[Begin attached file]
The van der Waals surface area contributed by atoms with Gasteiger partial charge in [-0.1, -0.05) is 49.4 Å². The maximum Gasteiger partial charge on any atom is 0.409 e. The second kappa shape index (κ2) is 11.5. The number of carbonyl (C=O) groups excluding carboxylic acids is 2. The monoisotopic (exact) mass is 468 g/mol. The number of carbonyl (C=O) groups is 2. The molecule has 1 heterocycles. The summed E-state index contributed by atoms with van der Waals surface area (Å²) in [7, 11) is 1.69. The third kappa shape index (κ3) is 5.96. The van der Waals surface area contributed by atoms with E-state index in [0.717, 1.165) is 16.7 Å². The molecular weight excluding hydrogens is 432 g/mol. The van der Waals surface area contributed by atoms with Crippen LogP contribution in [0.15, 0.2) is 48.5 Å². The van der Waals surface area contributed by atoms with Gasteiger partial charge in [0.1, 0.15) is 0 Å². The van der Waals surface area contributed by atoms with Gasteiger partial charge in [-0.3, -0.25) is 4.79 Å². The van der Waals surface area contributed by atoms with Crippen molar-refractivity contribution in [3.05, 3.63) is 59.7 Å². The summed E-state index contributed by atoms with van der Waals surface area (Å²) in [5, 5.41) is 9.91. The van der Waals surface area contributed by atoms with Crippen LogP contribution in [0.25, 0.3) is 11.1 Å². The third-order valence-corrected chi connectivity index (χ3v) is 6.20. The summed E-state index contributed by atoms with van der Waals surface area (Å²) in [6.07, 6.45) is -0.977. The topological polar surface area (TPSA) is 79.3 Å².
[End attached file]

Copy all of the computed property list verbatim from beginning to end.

The van der Waals surface area contributed by atoms with Gasteiger partial charge in [-0.1, -0.05) is 49.4 Å². The maximum Gasteiger partial charge on any atom is 0.409 e. The second kappa shape index (κ2) is 11.5. The number of carbonyl (C=O) groups excluding carboxylic acids is 2. The monoisotopic (exact) mass is 468 g/mol. The number of carbonyl (C=O) groups is 2. The molecule has 1 heterocycles. The summed E-state index contributed by atoms with van der Waals surface area (Å²) in [7, 11) is 1.69. The third kappa shape index (κ3) is 5.96. The van der Waals surface area contributed by atoms with E-state index in [0.717, 1.165) is 16.7 Å². The molecular weight excluding hydrogens is 432 g/mol. The van der Waals surface area contributed by atoms with Crippen LogP contribution in [0.15, 0.2) is 48.5 Å². The van der Waals surface area contributed by atoms with Gasteiger partial charge in [0.1, 0.15) is 0 Å². The van der Waals surface area contributed by atoms with Gasteiger partial charge in [-0.3, -0.25) is 4.79 Å². The van der Waals surface area contributed by atoms with Crippen molar-refractivity contribution in [3.05, 3.63) is 59.7 Å². The summed E-state index contributed by atoms with van der Waals surface area (Å²) in [5, 5.41) is 9.91. The van der Waals surface area contributed by atoms with Crippen LogP contribution in [0.25, 0.3) is 11.1 Å². The third-order valence-corrected chi connectivity index (χ3v) is 6.20. The summed E-state index contributed by atoms with van der Waals surface area (Å²) in [6.07, 6.45) is -0.977. The topological polar surface area (TPSA) is 79.3 Å².